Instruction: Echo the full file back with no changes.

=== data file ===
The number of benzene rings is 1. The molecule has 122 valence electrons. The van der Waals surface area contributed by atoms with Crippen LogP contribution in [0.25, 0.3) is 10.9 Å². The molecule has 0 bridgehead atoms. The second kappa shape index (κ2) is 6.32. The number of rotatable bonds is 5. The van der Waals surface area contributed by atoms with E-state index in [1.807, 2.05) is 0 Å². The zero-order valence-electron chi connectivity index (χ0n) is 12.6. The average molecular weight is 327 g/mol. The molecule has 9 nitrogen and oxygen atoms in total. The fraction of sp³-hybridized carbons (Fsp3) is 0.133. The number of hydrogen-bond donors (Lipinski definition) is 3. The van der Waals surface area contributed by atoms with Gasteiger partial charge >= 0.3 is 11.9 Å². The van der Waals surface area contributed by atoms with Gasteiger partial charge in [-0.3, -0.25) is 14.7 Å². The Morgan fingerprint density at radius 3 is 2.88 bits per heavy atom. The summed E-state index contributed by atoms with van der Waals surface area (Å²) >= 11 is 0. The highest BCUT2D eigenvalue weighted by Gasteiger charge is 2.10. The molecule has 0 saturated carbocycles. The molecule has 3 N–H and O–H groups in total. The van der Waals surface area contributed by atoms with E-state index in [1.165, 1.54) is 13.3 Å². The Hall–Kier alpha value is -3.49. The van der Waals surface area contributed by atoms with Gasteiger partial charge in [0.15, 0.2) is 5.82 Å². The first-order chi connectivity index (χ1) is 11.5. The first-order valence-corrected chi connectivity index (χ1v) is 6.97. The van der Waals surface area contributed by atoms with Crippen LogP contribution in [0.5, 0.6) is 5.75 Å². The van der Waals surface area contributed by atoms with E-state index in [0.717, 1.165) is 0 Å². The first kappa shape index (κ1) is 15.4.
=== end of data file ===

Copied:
The number of benzene rings is 1. The molecule has 122 valence electrons. The van der Waals surface area contributed by atoms with Crippen LogP contribution in [0.25, 0.3) is 10.9 Å². The molecule has 0 bridgehead atoms. The second kappa shape index (κ2) is 6.32. The number of rotatable bonds is 5. The van der Waals surface area contributed by atoms with E-state index in [1.807, 2.05) is 0 Å². The zero-order valence-electron chi connectivity index (χ0n) is 12.6. The average molecular weight is 327 g/mol. The molecule has 9 nitrogen and oxygen atoms in total. The fraction of sp³-hybridized carbons (Fsp3) is 0.133. The number of hydrogen-bond donors (Lipinski definition) is 3. The van der Waals surface area contributed by atoms with Gasteiger partial charge >= 0.3 is 11.9 Å². The van der Waals surface area contributed by atoms with Gasteiger partial charge in [-0.3, -0.25) is 14.7 Å². The Morgan fingerprint density at radius 3 is 2.88 bits per heavy atom. The summed E-state index contributed by atoms with van der Waals surface area (Å²) >= 11 is 0. The highest BCUT2D eigenvalue weighted by Gasteiger charge is 2.10. The molecule has 0 saturated carbocycles. The molecule has 3 N–H and O–H groups in total. The van der Waals surface area contributed by atoms with E-state index in [1.165, 1.54) is 13.3 Å². The Hall–Kier alpha value is -3.49. The van der Waals surface area contributed by atoms with Gasteiger partial charge in [0.15, 0.2) is 5.82 Å². The first-order chi connectivity index (χ1) is 11.5. The first-order valence-corrected chi connectivity index (χ1v) is 6.97. The van der Waals surface area contributed by atoms with Crippen LogP contribution in [0.5, 0.6) is 5.75 Å². The van der Waals surface area contributed by atoms with E-state index in [0.717, 1.165) is 0 Å². The first kappa shape index (κ1) is 15.4.